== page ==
Following up on a recent article that I wrote a kitten dies every time you query the VCDB, I wanted to raise another topic that could also bring harm to kittens as well as making me cringe (JK on the harming of kittens). The topic, as you might have guessed is about editing a Virtual Machine's VMX configuration file by hand which comes up some what frequently from customers. There are many valid reasons on why a customer would need to perform such an operation such as enabling Change Block Tracking for efficient Virtual Machine backups to the hardening of a Virtual Machine based on the vSphere Security Hardening Guideline, the list just goes on and on. Outside of extreme troubleshooting scenarios (debatable unless directed by VMware GSS), you should be leveraging the vSphere API to automate these changes and instead of manually editing the VMX file by hand.
Disclaimer: No kittens were harmed during the writing of this article
There are several disadvantages when editing a VMX file by hand:
- Very error prone, you might get it right for the first VM but what about 500 VMs with couple of settings each?
- VMX editing requires the VM to be powered off
- Requires ESXi host to have SSH enabled unless you plan to manually download/re-upload the edited VMX file
- Changes to VMX file must also be reloaded for changes to take affect
I think there are two main reasons customers are manually editing VMX files by hand. First, it might seem to be the quickest way but looking at the list of disadvantages, you will soon realize it really is not when you need to scale this change beyond a single Virtual machine. The second reason I think is the perceived intuitiveness of the change. I mean, all configuration changes made to a Virtual Machine whether it is using the vSphere Web/C# Client or vSphere API will need to eventually persist onto disk and those changes is what is saved into Virtual Machine's VMX configuration file. However, that is not the only way nor would I say the "correct" way of modifying your Virtual Machines when it comes to these and other settings. As I have already mentioned, you can already use the vSphere Web/C# Client to make these changes which in turn leverage the vSphere API. So why would it be any different if you were to perform these operations outside of a UI?
In fact, the vSphere API abstracts away the complexity of needing to edit the VMX file and provides nice programmatic/scripting interfaces to perform some of these Virtual Machine configurations. Taking our two existing examples, Change Block Tracking is actually exposed through a simple boolean property called changeTrackingEnabled and you can just call the ReconfigVM_Task() method to enable this functionality to ensure that you have efficient Virtual Machine backups. You do not need to manually tweak each Virtual Disk since that will automatically be handled by vSphere once this has been configured.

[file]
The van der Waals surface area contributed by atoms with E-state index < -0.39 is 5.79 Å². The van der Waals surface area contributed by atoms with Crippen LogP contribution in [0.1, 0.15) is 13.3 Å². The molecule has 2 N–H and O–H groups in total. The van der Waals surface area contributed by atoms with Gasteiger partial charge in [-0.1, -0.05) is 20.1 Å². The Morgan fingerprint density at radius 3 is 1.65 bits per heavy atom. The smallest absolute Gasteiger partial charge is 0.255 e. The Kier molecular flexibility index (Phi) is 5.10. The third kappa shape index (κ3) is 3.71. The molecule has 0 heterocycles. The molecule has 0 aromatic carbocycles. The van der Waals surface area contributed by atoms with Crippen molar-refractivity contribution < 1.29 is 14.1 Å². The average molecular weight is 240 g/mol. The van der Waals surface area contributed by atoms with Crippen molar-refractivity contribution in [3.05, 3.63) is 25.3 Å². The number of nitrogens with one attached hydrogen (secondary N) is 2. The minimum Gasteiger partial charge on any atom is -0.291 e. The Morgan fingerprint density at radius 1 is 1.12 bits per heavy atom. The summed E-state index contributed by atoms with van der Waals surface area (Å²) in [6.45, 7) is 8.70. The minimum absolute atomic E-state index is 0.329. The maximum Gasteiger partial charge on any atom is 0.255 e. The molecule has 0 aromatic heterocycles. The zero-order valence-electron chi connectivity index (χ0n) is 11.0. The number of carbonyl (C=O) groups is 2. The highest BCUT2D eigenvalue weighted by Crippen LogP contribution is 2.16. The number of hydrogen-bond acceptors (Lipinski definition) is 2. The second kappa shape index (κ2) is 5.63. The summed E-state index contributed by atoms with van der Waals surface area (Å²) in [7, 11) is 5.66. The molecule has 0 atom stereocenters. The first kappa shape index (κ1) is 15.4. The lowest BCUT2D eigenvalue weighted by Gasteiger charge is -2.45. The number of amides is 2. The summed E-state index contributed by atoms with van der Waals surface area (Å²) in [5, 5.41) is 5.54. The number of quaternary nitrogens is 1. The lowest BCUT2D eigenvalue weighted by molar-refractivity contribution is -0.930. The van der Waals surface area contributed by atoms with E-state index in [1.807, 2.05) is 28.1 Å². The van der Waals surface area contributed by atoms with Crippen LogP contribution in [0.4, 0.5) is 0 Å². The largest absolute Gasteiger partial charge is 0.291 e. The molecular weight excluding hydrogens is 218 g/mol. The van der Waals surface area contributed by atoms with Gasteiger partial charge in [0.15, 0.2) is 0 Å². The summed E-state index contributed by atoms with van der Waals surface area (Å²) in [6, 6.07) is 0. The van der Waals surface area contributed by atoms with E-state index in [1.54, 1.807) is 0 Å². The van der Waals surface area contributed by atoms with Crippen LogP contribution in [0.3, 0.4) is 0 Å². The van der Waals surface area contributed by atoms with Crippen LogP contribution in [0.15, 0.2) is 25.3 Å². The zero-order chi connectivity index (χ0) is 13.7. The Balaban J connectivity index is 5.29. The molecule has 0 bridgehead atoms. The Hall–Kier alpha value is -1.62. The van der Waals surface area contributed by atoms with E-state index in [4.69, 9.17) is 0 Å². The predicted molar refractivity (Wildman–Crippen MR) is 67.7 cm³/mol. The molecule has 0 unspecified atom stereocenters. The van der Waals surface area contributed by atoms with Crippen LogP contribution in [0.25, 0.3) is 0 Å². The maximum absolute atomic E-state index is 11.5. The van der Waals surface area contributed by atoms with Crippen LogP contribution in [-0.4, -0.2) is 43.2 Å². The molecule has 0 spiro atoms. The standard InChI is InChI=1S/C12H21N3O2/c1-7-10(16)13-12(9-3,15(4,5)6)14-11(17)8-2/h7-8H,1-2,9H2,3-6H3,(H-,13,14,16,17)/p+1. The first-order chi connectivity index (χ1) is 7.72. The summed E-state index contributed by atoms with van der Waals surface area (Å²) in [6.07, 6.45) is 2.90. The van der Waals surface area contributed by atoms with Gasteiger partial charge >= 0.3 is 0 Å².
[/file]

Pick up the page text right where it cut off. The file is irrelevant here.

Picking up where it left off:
The second example is around hardening your Virtual Machines based on the vSphere Security Hardening Guide. Luckily, to implement those settings among other Virtual Machine Advanced Settings, it just simply an array property called extraConfig that accepts a list of key/value pairs. In fact, you can easily automate the configuration of one or dozen parameters using the scripts found in this blog article called Accessing Virtual machine Advanced Settings which I wrote a couple years back. If you want to automatically harden your Virtual Machines based on a set of pre-defined settings, you can also take a look at my Automate the hardening of your Virtual Machine VMX Configurations article.
The point that I am trying to make here is that though these changes may eventually end up in the Virtual Machines VMX configuration file, there are better, easier and more efficient ways of making these changes through the use of the vSphere API and that is one of the many benefits of using an API. If you have gotten this far in the article, then I would like to conclude with some of the benefits I mentioned earlier that you will not find if you were to manually edit a VMX file by hand. The first is that the Virtual Machine Advanced Settings can be applied while the Virtual Machine is up and running, yes the changes will not go into effect, but you can at least stage the changes. If really can not take down time of the Virtual Machine to completely power off and power on for the changes to reload, another trick that I learned from a friend in the VMware Community is to vMotion the Virtual Machine from one host to another. By doing a vMotion, a new VMX will be created on the destination host and the Virtual Machine Advanced Settings will then become active as a new VMX process is spawned. This is not something you can do if you manually edited the VMX file by hand 🙂